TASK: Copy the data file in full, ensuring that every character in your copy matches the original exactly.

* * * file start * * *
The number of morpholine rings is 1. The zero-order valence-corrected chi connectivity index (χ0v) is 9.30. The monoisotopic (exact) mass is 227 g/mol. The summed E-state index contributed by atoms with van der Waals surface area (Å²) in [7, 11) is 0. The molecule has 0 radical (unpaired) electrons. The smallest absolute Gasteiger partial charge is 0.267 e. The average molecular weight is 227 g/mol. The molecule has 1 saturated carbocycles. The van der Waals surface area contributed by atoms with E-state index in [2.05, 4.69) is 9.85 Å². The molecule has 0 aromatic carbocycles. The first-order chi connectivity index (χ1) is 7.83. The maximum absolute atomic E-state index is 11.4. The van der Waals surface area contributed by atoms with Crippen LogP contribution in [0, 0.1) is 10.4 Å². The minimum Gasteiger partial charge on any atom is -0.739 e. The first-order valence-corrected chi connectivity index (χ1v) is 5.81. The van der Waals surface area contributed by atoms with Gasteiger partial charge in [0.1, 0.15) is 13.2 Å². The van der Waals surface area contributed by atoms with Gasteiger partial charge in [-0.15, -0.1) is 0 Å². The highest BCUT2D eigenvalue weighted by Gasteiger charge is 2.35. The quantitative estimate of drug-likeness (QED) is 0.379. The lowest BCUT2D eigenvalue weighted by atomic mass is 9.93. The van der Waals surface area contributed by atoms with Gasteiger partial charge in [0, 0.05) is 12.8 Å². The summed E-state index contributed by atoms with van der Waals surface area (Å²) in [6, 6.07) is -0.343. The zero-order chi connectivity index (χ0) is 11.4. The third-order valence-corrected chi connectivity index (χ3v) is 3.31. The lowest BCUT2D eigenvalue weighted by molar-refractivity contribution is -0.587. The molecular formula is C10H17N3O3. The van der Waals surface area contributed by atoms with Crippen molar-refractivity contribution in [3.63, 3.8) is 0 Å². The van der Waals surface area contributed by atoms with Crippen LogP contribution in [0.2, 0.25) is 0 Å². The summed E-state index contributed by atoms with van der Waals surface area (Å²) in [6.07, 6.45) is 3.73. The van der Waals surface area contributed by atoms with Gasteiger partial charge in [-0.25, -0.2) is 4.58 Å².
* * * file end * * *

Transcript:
The number of morpholine rings is 1. The zero-order valence-corrected chi connectivity index (χ0v) is 9.30. The monoisotopic (exact) mass is 227 g/mol. The summed E-state index contributed by atoms with van der Waals surface area (Å²) in [7, 11) is 0. The molecule has 0 radical (unpaired) electrons. The smallest absolute Gasteiger partial charge is 0.267 e. The average molecular weight is 227 g/mol. The molecule has 1 saturated carbocycles. The van der Waals surface area contributed by atoms with E-state index in [2.05, 4.69) is 9.85 Å². The molecule has 0 aromatic carbocycles. The first-order chi connectivity index (χ1) is 7.83. The maximum absolute atomic E-state index is 11.4. The van der Waals surface area contributed by atoms with Crippen LogP contribution in [0, 0.1) is 10.4 Å². The minimum Gasteiger partial charge on any atom is -0.739 e. The first-order valence-corrected chi connectivity index (χ1v) is 5.81. The van der Waals surface area contributed by atoms with Gasteiger partial charge in [0.1, 0.15) is 13.2 Å². The van der Waals surface area contributed by atoms with Gasteiger partial charge in [-0.15, -0.1) is 0 Å². The highest BCUT2D eigenvalue weighted by Gasteiger charge is 2.35. The quantitative estimate of drug-likeness (QED) is 0.379. The lowest BCUT2D eigenvalue weighted by atomic mass is 9.93. The van der Waals surface area contributed by atoms with Gasteiger partial charge in [0, 0.05) is 12.8 Å². The summed E-state index contributed by atoms with van der Waals surface area (Å²) in [6, 6.07) is -0.343. The zero-order chi connectivity index (χ0) is 11.4. The third-order valence-corrected chi connectivity index (χ3v) is 3.31. The lowest BCUT2D eigenvalue weighted by molar-refractivity contribution is -0.587. The molecular formula is C10H17N3O3. The van der Waals surface area contributed by atoms with Crippen molar-refractivity contribution in [3.63, 3.8) is 0 Å². The van der Waals surface area contributed by atoms with Crippen LogP contribution in [0.2, 0.25) is 0 Å². The summed E-state index contributed by atoms with van der Waals surface area (Å²) in [6.07, 6.45) is 3.73. The van der Waals surface area contributed by atoms with Gasteiger partial charge in [-0.25, -0.2) is 4.58 Å².